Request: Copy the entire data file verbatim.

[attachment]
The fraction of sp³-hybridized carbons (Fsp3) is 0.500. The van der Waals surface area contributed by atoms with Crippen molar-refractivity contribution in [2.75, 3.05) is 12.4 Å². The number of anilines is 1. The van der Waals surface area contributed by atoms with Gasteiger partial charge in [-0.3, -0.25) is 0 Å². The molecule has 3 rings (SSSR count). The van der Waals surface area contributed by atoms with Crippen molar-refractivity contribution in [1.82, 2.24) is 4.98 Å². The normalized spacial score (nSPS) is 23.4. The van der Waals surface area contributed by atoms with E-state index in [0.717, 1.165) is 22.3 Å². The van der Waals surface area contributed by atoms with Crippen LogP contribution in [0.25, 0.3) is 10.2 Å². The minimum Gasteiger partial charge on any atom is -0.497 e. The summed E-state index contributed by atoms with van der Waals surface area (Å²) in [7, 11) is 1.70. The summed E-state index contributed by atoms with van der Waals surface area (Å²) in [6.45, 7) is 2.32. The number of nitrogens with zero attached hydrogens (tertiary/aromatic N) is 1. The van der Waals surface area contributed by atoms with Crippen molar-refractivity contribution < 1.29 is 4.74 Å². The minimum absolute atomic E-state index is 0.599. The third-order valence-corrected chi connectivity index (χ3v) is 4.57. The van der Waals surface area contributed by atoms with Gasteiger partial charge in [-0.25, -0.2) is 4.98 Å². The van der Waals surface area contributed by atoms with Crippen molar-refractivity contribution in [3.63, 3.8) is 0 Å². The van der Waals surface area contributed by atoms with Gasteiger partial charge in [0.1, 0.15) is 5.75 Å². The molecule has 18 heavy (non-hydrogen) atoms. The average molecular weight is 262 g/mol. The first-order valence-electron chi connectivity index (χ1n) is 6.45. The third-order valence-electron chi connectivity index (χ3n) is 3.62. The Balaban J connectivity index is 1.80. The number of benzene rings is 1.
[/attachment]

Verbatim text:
The fraction of sp³-hybridized carbons (Fsp3) is 0.500. The van der Waals surface area contributed by atoms with Crippen molar-refractivity contribution in [2.75, 3.05) is 12.4 Å². The number of anilines is 1. The van der Waals surface area contributed by atoms with Gasteiger partial charge in [-0.3, -0.25) is 0 Å². The molecule has 3 rings (SSSR count). The van der Waals surface area contributed by atoms with Crippen molar-refractivity contribution in [1.82, 2.24) is 4.98 Å². The normalized spacial score (nSPS) is 23.4. The van der Waals surface area contributed by atoms with E-state index in [0.717, 1.165) is 22.3 Å². The van der Waals surface area contributed by atoms with Crippen LogP contribution in [0.25, 0.3) is 10.2 Å². The minimum Gasteiger partial charge on any atom is -0.497 e. The summed E-state index contributed by atoms with van der Waals surface area (Å²) in [7, 11) is 1.70. The summed E-state index contributed by atoms with van der Waals surface area (Å²) in [6.45, 7) is 2.32. The number of nitrogens with zero attached hydrogens (tertiary/aromatic N) is 1. The van der Waals surface area contributed by atoms with Crippen molar-refractivity contribution < 1.29 is 4.74 Å². The minimum absolute atomic E-state index is 0.599. The third-order valence-corrected chi connectivity index (χ3v) is 4.57. The van der Waals surface area contributed by atoms with Gasteiger partial charge in [-0.25, -0.2) is 4.98 Å². The van der Waals surface area contributed by atoms with Crippen molar-refractivity contribution in [3.63, 3.8) is 0 Å². The van der Waals surface area contributed by atoms with Gasteiger partial charge in [0.1, 0.15) is 5.75 Å². The molecule has 18 heavy (non-hydrogen) atoms. The average molecular weight is 262 g/mol. The first-order valence-electron chi connectivity index (χ1n) is 6.45. The third-order valence-electron chi connectivity index (χ3n) is 3.62. The Balaban J connectivity index is 1.80. The number of benzene rings is 1.